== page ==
Apparently one disgruntled MLA was far more important and newsworthy than the positive impacts the government’s actions will have for a quarter of a million people. Perhaps improving conditions for those living in poverty, for those living with disabilities that disallow them to work are good news stories not worth discussing with the Premier, especially if a reporter might get a feather in her or his cap for somehow getting the Premier to look bad as the leader of our province.

If there was any bullying occurring in the room, it was by the media. It was despicable and a clear statement by the media to 250,000 Albertans that “you do not matter.” It was a shameful act of marginalization.

I was so angry that afterward I went on a rant with the media people who behaved so poorly. They couldn’t even look me in the eye.  I was so angry, I failed to identify who these reporters were, but they know who they are. I can only hope their superiors investigate and make it clear such bad treatment of vulnerable Albertans is not what their media outlet cares to be known for.

Albertans deserve better.

Why do we love bad stories about charities?

A recent headline: “Charity watchdog urges donors to think twice before giving to Calgary Flames Foundation.” Read it here if you haven’t already.

The article does not paint the Flames Foundation in a positive light. That said, I am not here to debate if the foundation is a cash hoarder or an expensive charity. I am wondering why this is the article the Edmonton Journal chose to write.

There are so many incredible stories to tell about the lives changed by charitable work. Stories about people who overcame racism, homelessness, violence, abuse, and on because they received support from a charity.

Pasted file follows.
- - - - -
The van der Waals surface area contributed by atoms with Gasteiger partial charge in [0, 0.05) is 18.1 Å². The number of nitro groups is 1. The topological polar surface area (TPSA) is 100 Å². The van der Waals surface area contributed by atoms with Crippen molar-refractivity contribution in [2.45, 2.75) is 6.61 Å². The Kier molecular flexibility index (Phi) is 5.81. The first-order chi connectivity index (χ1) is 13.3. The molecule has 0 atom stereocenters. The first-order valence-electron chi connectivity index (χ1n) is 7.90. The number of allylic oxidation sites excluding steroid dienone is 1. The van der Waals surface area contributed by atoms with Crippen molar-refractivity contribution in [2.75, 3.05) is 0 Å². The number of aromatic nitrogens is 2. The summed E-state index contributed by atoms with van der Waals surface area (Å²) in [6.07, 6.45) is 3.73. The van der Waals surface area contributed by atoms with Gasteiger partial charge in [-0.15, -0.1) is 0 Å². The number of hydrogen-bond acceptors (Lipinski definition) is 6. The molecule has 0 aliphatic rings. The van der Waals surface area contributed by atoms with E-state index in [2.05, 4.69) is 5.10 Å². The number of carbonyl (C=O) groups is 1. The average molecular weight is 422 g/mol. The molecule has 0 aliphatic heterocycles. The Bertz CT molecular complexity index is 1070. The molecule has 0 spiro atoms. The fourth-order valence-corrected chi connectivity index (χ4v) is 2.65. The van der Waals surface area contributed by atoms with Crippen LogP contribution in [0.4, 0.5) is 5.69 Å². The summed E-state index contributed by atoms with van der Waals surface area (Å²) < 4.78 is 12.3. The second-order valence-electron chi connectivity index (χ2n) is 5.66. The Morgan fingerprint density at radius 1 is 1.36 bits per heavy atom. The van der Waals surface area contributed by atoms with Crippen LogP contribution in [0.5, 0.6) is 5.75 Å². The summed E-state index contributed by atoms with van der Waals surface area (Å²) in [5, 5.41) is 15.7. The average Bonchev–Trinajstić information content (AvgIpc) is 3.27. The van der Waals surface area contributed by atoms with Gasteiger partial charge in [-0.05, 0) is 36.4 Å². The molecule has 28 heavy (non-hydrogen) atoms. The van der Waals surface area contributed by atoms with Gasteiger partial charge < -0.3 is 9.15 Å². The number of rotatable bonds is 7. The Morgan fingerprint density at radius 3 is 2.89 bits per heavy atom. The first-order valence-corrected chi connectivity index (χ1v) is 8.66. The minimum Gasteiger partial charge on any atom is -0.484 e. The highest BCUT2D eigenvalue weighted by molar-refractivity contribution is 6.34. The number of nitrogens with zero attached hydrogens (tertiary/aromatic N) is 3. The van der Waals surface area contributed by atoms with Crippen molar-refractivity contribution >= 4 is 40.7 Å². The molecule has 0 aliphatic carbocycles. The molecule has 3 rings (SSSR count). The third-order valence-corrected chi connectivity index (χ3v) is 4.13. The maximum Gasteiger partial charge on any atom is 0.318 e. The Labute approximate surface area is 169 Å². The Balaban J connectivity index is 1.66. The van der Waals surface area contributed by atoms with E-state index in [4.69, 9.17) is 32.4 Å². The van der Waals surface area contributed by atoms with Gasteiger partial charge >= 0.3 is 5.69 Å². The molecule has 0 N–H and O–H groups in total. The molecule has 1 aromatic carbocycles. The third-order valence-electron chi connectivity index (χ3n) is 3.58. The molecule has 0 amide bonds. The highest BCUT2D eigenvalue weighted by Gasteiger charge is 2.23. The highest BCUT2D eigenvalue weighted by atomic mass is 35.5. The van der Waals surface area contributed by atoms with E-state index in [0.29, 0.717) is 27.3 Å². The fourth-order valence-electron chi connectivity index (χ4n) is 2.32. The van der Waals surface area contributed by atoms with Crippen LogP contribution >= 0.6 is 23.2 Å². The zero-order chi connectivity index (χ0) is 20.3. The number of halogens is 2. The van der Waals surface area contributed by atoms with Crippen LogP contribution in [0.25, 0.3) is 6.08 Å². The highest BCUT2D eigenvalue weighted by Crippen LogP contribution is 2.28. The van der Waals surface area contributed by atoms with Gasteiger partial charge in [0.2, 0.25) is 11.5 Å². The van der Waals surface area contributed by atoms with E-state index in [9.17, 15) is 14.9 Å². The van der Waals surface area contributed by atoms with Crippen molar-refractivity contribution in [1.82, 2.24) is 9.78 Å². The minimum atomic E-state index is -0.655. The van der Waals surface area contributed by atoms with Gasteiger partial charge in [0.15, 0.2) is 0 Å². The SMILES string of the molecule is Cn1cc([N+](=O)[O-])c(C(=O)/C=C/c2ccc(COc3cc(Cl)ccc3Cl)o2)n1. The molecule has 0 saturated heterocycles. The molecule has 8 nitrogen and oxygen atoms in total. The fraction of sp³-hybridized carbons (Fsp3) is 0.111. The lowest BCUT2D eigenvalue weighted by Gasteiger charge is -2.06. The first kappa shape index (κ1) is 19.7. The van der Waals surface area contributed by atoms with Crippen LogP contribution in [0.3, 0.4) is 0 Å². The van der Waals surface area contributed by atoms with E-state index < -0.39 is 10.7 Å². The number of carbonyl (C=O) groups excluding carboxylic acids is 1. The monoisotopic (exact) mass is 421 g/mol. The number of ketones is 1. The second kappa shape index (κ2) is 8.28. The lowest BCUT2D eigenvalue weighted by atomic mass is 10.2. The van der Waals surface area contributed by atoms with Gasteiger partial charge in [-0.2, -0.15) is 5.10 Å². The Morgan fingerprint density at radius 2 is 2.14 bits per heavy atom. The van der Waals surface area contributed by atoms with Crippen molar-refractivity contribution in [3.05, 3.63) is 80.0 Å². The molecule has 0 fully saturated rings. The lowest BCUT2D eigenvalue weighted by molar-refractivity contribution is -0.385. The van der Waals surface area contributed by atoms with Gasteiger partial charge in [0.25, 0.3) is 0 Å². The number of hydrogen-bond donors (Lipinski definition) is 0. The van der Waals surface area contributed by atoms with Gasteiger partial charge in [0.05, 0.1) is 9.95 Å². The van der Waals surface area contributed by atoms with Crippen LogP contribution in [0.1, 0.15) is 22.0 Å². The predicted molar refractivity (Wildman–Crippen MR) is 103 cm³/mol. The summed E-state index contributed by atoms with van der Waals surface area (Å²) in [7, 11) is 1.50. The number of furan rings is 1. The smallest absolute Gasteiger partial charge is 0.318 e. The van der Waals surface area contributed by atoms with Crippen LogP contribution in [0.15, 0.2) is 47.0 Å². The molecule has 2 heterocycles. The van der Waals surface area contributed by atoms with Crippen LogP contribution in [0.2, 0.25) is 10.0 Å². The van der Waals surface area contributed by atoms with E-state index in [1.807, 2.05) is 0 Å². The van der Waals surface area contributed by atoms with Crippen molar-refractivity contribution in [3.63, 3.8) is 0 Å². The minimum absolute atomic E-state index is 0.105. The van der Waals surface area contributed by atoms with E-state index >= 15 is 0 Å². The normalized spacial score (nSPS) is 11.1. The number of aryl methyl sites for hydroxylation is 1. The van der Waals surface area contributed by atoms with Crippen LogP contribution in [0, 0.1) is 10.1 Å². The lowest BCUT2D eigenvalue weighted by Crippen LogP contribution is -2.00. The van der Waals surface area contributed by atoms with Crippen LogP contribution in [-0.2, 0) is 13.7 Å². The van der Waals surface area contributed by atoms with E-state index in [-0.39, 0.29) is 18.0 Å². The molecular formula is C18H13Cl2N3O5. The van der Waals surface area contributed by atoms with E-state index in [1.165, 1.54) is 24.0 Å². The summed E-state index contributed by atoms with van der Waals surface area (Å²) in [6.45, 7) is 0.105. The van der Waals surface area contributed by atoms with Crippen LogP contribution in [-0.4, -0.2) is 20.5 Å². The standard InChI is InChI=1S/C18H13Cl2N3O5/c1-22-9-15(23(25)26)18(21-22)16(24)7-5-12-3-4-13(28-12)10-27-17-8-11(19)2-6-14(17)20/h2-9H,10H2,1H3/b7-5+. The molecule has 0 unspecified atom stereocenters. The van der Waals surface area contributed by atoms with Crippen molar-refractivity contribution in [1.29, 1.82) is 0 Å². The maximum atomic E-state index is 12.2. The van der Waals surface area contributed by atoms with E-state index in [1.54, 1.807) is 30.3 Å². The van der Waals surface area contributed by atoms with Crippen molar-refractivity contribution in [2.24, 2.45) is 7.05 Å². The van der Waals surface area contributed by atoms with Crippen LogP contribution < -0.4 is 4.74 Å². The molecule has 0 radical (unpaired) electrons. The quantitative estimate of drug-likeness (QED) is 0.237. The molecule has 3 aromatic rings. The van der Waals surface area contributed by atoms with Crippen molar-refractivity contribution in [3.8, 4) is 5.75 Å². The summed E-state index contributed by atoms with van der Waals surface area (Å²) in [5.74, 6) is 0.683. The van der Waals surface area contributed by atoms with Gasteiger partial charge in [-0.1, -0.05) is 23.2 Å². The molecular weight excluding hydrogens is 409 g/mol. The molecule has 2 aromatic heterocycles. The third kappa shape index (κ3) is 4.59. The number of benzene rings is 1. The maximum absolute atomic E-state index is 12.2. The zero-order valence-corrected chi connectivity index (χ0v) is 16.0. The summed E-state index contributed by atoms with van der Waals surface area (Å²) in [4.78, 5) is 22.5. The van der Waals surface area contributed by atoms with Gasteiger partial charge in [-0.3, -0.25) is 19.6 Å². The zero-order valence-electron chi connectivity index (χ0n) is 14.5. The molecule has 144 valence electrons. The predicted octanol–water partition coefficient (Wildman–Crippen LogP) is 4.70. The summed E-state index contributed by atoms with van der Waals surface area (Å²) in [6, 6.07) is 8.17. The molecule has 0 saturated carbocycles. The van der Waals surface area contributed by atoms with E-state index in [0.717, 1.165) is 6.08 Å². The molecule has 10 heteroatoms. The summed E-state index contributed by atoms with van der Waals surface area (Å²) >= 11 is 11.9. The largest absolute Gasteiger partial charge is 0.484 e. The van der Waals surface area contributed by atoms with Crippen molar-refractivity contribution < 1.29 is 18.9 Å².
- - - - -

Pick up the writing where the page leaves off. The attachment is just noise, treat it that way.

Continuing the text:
Often the people helped by a charity live in conditions most of us would find abhorrent. How many us have been beaten up for being any other colour than white? How many of your children go to school hungry? How often have any of “us” charitable types been homeless?

But it appears we like dirty little exposés about charities that frankly become rationale for many to no longer give to charity, though one does wonder if such people ever really gave before. So, a foundation that, according to a charity watchdog, performs below the average of other charities – that’s newsworthy, not the charities that are on the top of their subjective lists of attributes and qualifications.  That is so disappointing.

If you judge charities solely on financial data, ask yourself if that’s how you evaluate for-profit businesses? You don’t care about the quality of their products or services? You just want cheap, cheap, cheap, right? You want low utility prices and would be happy if they were so low that you had unreliable power in your home or business – right? Who cares if your home falls down as long as you got it really cheap, right?